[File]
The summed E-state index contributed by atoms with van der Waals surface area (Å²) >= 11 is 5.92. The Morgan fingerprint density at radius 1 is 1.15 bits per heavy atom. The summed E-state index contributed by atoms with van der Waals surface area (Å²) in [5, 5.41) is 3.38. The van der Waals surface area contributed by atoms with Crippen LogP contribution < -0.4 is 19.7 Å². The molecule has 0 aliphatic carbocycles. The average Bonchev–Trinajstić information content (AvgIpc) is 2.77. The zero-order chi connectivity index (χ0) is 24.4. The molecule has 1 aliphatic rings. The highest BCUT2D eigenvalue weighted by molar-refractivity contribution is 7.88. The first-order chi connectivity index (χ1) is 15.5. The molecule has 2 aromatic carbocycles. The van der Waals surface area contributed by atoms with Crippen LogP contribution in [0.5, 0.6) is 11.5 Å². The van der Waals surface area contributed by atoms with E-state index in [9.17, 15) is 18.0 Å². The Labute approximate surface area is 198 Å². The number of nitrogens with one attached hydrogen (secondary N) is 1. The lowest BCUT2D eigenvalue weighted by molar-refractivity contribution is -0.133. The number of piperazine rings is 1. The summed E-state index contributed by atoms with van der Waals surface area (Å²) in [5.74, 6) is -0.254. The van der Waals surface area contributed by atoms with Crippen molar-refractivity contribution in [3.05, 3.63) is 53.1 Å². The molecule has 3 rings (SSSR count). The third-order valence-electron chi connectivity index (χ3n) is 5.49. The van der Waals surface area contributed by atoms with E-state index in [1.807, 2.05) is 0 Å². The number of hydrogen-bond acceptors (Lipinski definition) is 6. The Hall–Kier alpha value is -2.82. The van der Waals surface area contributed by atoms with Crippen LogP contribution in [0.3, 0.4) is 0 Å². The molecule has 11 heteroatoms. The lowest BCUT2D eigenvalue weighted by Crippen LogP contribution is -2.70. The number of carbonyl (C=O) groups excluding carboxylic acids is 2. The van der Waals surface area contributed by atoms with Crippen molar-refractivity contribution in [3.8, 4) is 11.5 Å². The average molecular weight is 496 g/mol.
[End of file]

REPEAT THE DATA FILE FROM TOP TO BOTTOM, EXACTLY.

The summed E-state index contributed by atoms with van der Waals surface area (Å²) >= 11 is 5.92. The Morgan fingerprint density at radius 1 is 1.15 bits per heavy atom. The summed E-state index contributed by atoms with van der Waals surface area (Å²) in [5, 5.41) is 3.38. The van der Waals surface area contributed by atoms with Crippen LogP contribution < -0.4 is 19.7 Å². The molecule has 0 aliphatic carbocycles. The average Bonchev–Trinajstić information content (AvgIpc) is 2.77. The zero-order chi connectivity index (χ0) is 24.4. The molecule has 1 aliphatic rings. The highest BCUT2D eigenvalue weighted by molar-refractivity contribution is 7.88. The first-order chi connectivity index (χ1) is 15.5. The molecule has 2 aromatic carbocycles. The van der Waals surface area contributed by atoms with Crippen LogP contribution in [0.5, 0.6) is 11.5 Å². The van der Waals surface area contributed by atoms with E-state index in [9.17, 15) is 18.0 Å². The Labute approximate surface area is 198 Å². The number of nitrogens with one attached hydrogen (secondary N) is 1. The lowest BCUT2D eigenvalue weighted by molar-refractivity contribution is -0.133. The number of piperazine rings is 1. The summed E-state index contributed by atoms with van der Waals surface area (Å²) in [5.74, 6) is -0.254. The van der Waals surface area contributed by atoms with Crippen molar-refractivity contribution in [3.05, 3.63) is 53.1 Å². The molecule has 3 rings (SSSR count). The third-order valence-electron chi connectivity index (χ3n) is 5.49. The van der Waals surface area contributed by atoms with E-state index in [1.807, 2.05) is 0 Å². The number of hydrogen-bond acceptors (Lipinski definition) is 6. The Hall–Kier alpha value is -2.82. The van der Waals surface area contributed by atoms with Crippen LogP contribution in [0.3, 0.4) is 0 Å². The molecule has 11 heteroatoms. The lowest BCUT2D eigenvalue weighted by Crippen LogP contribution is -2.70. The number of carbonyl (C=O) groups excluding carboxylic acids is 2. The van der Waals surface area contributed by atoms with Crippen molar-refractivity contribution in [3.8, 4) is 11.5 Å². The average molecular weight is 496 g/mol.